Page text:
Sunday, December 12, 2010

Google Helps Books Grown Digital Wings with New eBooks*

Google has helped books shed their paper and grow digital wings (read more about that here, here, and here).
This month marks the first page in a new chapter of Google’s mission to improve access to the cultural and educational treasures we know as books. Google eBooks will be available in the U.S. from a new Google eBookstore. You can browse and search through the largest ebooks collection in the world with more than three million titles. Purchase the latest bestsellers or catch up on the classics like Great Expectations, A Tale of Two Cities and Gulliver’s Travels for free.


Google eBooks are designed to be open meaning many devices are compatible with Google eBooks—everything from laptops to netbooks to tablets to smartphones to e-readers. In addition to a full-featured web reader, free apps for Android and Apple devices will make it possible to shop and read on the go. With the new Google eBooks Web Reader, you can buy, store and read Google eBooks in the cloud. That means you can access your eBooks like you would messages in Gmail or photos in Picasa—using a free, password-protected Google account with unlimited ebooks storage.

Just think what this means for education in general and libraries in particular! For the visual learners out there, this video will help clarify.



Most books also enable you to annotate, select font, font size, day/night reading mode and line spacing suits you—and use a virtual bookmark to pick up on the page where you left off when switching devices.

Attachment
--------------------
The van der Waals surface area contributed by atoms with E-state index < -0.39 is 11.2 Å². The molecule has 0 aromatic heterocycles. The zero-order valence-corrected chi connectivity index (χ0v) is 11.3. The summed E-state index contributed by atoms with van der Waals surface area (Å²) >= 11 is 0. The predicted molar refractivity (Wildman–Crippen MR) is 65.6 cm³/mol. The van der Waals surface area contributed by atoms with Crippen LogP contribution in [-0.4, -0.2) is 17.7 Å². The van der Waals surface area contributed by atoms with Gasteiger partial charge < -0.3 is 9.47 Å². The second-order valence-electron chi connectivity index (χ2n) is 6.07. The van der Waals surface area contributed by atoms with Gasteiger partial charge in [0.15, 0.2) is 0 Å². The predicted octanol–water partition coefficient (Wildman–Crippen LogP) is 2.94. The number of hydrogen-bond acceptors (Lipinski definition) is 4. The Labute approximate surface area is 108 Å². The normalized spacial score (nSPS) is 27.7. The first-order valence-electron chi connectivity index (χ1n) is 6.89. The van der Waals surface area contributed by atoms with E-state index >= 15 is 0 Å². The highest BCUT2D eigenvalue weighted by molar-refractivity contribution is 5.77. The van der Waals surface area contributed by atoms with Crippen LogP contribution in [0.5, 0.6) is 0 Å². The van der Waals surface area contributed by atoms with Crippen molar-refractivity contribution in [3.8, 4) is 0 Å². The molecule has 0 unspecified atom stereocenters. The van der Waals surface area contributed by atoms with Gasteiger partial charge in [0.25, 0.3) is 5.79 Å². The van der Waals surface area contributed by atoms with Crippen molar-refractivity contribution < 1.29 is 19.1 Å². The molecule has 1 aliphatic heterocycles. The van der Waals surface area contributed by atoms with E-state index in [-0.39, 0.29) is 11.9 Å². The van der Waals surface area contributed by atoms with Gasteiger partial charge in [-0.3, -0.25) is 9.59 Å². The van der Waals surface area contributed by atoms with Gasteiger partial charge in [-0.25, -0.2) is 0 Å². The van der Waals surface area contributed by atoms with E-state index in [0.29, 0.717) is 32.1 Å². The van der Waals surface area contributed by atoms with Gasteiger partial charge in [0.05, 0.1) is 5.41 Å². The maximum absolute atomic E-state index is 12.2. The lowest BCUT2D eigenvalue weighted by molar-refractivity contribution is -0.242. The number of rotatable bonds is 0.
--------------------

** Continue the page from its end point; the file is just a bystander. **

You can discover and buy new ebooks from the Google eBookstore or get them from independent bookseller partners and participating members of the American Booksellers Association. You can choose where to buy your ebooks like you choose where to buy your print books, and keep them all on the same bookshelf regardless of where you got them.

When Google Books first launched in 2004, they set out to make the information stored in the world’s books accessible and useful online. Since then, they’ve digitized more than 15 million books from more than 35,000 publishers, more than 40 libraries, and more than 100 countries in more than 400 languages. This deep repository of knowledge and culture will continue to be searchable through Google Books search in the research section alongside the ebookstore.

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Note: This post was slightly adapted and taken from the Google blog here.
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